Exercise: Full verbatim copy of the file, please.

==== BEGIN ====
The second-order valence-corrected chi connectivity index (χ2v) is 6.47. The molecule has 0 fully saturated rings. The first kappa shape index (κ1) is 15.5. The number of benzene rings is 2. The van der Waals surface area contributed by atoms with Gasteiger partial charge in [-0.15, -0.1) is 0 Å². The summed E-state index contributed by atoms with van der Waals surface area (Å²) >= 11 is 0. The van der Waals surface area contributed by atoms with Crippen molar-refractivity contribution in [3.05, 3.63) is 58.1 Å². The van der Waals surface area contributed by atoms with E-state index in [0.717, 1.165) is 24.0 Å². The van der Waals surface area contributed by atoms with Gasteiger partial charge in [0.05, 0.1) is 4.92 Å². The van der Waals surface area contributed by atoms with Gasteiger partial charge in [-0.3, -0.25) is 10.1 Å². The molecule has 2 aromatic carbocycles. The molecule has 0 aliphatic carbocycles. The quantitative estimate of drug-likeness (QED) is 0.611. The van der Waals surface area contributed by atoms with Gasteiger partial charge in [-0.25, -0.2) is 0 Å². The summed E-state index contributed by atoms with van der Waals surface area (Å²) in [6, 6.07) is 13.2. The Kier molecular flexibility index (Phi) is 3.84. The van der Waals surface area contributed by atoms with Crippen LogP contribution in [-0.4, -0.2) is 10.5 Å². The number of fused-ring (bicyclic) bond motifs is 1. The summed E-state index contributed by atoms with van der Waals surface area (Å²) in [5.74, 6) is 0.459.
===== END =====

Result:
The second-order valence-corrected chi connectivity index (χ2v) is 6.47. The molecule has 0 fully saturated rings. The first kappa shape index (κ1) is 15.5. The number of benzene rings is 2. The van der Waals surface area contributed by atoms with Gasteiger partial charge in [-0.15, -0.1) is 0 Å². The summed E-state index contributed by atoms with van der Waals surface area (Å²) >= 11 is 0. The van der Waals surface area contributed by atoms with Crippen molar-refractivity contribution in [3.05, 3.63) is 58.1 Å². The van der Waals surface area contributed by atoms with E-state index in [0.717, 1.165) is 24.0 Å². The van der Waals surface area contributed by atoms with Gasteiger partial charge in [0.05, 0.1) is 4.92 Å². The van der Waals surface area contributed by atoms with Gasteiger partial charge in [-0.3, -0.25) is 10.1 Å². The molecule has 2 aromatic carbocycles. The molecule has 0 aliphatic carbocycles. The quantitative estimate of drug-likeness (QED) is 0.611. The van der Waals surface area contributed by atoms with Gasteiger partial charge in [-0.25, -0.2) is 0 Å². The summed E-state index contributed by atoms with van der Waals surface area (Å²) in [6, 6.07) is 13.2. The Kier molecular flexibility index (Phi) is 3.84. The van der Waals surface area contributed by atoms with Crippen LogP contribution in [-0.4, -0.2) is 10.5 Å². The number of fused-ring (bicyclic) bond motifs is 1. The summed E-state index contributed by atoms with van der Waals surface area (Å²) in [5.74, 6) is 0.459.